In this Question of the Month a student ask: A student asks: Do I have a "trapped nerve"? I give my answer and put the question into context. There seems to be an assumption that it is a trapped nerve.
In this Question of the Month a student asks: "How much muscular engagement do we need in yoga?" It's a tricky question. Depending on the style of yoga, they may ask for different amounts. The question goes deeper though...
This month's muscle of the month is the Levator Scapulae! It can definitely be a real "pain in the neck" if it gets pissed off. As usual get a concise look at this muscle, it's attachments, function, and dysfunction.
In Part 7 of the Sun Salutation Series we move from chaturanga dandasana to upward facing dog. Sometimes it's the most common and simplest of instructions that cause the most problems. Here we cover some common compensations in upward facing dog.
This month's muscle of the month is the Biceps Brachii Muscle. As usual we break down the muscle, what the name means, where it attaches, what actions it does, and where we see it contracting or lengthening in our yoga practice.
In this question of the month a student asked about Labral Tears for her existing population of students. Labral tears have been on the rise in the yoga community and there are a few factors we should keep in mind.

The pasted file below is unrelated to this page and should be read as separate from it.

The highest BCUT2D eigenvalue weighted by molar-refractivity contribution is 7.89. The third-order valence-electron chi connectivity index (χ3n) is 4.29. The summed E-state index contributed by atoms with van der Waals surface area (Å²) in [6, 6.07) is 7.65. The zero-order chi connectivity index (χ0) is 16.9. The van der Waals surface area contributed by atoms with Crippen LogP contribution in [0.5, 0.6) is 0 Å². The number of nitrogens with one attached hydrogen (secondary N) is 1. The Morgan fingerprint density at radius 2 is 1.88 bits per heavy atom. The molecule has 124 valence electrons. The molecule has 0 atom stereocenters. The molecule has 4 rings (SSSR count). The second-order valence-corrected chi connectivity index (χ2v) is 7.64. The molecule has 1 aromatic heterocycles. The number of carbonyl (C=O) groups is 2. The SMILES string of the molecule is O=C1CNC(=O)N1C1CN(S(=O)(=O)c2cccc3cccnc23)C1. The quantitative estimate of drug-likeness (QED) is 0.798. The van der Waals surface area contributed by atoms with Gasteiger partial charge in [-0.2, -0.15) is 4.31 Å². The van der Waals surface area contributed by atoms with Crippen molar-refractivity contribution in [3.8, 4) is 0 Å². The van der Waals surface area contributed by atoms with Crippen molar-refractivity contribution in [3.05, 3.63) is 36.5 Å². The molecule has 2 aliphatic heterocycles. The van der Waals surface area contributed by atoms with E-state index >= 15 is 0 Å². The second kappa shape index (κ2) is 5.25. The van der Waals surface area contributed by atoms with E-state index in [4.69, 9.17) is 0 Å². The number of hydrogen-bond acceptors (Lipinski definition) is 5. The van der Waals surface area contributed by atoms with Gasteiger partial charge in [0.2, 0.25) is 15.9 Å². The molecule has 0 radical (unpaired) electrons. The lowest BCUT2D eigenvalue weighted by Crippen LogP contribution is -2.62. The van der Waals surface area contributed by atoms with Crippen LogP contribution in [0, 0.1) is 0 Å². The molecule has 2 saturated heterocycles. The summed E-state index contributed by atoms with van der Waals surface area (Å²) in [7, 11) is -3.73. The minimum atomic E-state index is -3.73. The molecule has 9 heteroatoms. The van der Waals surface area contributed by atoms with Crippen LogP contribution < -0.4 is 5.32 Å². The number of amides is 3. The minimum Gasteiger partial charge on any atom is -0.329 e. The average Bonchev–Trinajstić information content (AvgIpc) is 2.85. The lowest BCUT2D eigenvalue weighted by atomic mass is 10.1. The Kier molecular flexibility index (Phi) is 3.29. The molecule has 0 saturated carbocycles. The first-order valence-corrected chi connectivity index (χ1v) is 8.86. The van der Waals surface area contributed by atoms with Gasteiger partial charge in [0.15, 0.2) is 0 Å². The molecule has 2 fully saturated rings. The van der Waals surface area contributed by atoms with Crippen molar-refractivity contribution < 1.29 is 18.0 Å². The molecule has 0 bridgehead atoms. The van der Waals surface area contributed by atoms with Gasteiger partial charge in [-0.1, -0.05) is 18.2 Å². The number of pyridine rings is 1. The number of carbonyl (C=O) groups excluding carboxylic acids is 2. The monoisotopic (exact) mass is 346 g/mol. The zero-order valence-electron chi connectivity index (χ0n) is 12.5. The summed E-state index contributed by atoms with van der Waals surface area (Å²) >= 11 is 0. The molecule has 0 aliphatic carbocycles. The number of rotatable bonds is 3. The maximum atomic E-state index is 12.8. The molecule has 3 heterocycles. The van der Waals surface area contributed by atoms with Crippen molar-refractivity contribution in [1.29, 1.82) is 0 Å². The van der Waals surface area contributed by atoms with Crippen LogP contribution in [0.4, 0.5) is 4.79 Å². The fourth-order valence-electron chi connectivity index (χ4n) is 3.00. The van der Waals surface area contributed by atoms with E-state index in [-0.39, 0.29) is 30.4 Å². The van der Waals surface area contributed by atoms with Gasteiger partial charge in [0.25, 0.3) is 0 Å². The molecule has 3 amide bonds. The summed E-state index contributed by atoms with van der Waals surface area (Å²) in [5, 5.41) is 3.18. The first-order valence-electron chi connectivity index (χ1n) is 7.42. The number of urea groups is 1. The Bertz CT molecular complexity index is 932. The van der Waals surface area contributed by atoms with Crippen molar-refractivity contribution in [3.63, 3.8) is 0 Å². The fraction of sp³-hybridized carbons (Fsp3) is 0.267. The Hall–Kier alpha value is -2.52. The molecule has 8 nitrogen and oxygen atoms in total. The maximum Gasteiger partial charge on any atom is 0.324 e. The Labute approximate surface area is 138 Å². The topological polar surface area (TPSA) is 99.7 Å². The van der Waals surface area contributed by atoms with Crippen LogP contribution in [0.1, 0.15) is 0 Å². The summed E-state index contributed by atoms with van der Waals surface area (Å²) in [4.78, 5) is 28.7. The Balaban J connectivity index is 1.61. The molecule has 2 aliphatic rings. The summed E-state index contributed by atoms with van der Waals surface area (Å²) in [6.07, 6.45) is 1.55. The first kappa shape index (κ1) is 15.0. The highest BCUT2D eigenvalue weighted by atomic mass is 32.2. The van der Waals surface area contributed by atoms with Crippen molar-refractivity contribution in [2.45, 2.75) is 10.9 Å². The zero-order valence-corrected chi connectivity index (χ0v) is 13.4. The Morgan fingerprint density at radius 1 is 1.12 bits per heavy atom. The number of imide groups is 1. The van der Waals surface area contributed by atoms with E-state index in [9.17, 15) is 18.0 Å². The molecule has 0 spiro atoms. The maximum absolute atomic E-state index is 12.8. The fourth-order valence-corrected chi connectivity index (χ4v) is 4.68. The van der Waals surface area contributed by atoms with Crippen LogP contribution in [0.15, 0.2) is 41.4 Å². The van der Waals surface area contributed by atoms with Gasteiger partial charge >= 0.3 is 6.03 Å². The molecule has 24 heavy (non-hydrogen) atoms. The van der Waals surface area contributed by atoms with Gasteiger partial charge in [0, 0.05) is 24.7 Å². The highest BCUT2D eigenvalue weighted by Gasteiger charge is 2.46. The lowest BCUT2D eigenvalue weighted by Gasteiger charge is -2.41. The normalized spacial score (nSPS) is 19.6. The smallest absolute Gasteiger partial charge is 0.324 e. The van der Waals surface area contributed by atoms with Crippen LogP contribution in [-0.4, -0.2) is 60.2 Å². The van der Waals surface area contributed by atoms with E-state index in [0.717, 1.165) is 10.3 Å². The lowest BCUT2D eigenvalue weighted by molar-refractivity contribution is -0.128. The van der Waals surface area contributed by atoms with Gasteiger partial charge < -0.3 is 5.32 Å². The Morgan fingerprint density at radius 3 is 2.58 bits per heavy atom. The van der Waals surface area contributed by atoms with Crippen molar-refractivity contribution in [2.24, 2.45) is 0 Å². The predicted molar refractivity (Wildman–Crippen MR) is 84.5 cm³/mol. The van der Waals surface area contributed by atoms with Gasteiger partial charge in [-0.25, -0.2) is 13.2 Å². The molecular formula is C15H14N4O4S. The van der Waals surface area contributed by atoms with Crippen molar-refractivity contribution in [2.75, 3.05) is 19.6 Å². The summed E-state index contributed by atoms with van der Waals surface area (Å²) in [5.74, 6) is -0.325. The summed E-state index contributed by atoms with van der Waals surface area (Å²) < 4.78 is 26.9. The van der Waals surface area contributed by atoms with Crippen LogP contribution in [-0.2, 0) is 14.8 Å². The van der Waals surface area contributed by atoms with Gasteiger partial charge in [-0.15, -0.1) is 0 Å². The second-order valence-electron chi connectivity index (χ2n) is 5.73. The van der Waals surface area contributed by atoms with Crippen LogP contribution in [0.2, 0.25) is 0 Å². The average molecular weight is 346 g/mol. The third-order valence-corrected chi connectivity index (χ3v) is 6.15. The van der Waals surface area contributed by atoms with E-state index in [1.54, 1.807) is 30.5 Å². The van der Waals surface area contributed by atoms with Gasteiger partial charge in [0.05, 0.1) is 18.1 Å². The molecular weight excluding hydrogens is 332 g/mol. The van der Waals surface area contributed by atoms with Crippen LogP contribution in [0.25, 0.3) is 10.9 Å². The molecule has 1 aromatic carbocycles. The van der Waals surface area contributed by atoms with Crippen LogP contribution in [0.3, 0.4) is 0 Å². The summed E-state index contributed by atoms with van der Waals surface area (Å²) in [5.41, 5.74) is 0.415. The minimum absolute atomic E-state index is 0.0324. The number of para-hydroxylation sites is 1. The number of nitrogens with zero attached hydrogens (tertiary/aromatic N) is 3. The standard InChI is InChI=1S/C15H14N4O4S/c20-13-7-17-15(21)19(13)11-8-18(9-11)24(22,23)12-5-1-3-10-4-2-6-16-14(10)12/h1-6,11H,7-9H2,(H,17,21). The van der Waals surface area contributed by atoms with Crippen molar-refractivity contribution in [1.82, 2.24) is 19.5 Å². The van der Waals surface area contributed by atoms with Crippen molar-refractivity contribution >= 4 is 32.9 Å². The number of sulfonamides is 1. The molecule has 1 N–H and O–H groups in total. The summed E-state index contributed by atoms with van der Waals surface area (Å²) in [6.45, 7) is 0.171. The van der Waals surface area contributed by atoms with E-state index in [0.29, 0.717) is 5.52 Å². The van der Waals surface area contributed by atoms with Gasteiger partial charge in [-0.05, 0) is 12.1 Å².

In part 6 of the Sun Salutation series we take a closer look at the landing and lowering down into chaturanga dandasana after jumping or stepping back. As usual, we want to set up patterns that help us evolve in our practice.
Now that we have established some hand foundation in Part 4 of this sun salutation series, let me say something really obvious. If you don’t pour all of the weight into your hands before you try to jump back, it’s going to be difficult to get your feet off the floor. It will literally
Transcript below of Why is it easier to do lotus pose upside down? The Question: I currently have left medial knee pain when attempting full lotus pose so for now I only take things as far as half lotus pose. (Smart). When I lay on my back with knees bent, I am able to bring my
Transcript below of why it is easier to do purvottanasana with your fingers pointing away. The Question: All right. Welcome back. This months’ Question of The Month is from Kanjini: Good morning David. Greetings from New Zealand. A little advise please. What do you think o
Frozen shoulder is technically called adhesive capsulitis. The question of whether you should be practicing yoga with a frozen shoulder is not so simple to answer. Where you are in the stages of frozen shoulder matter a great deal! Please, before self-diagnosing, much less trying to d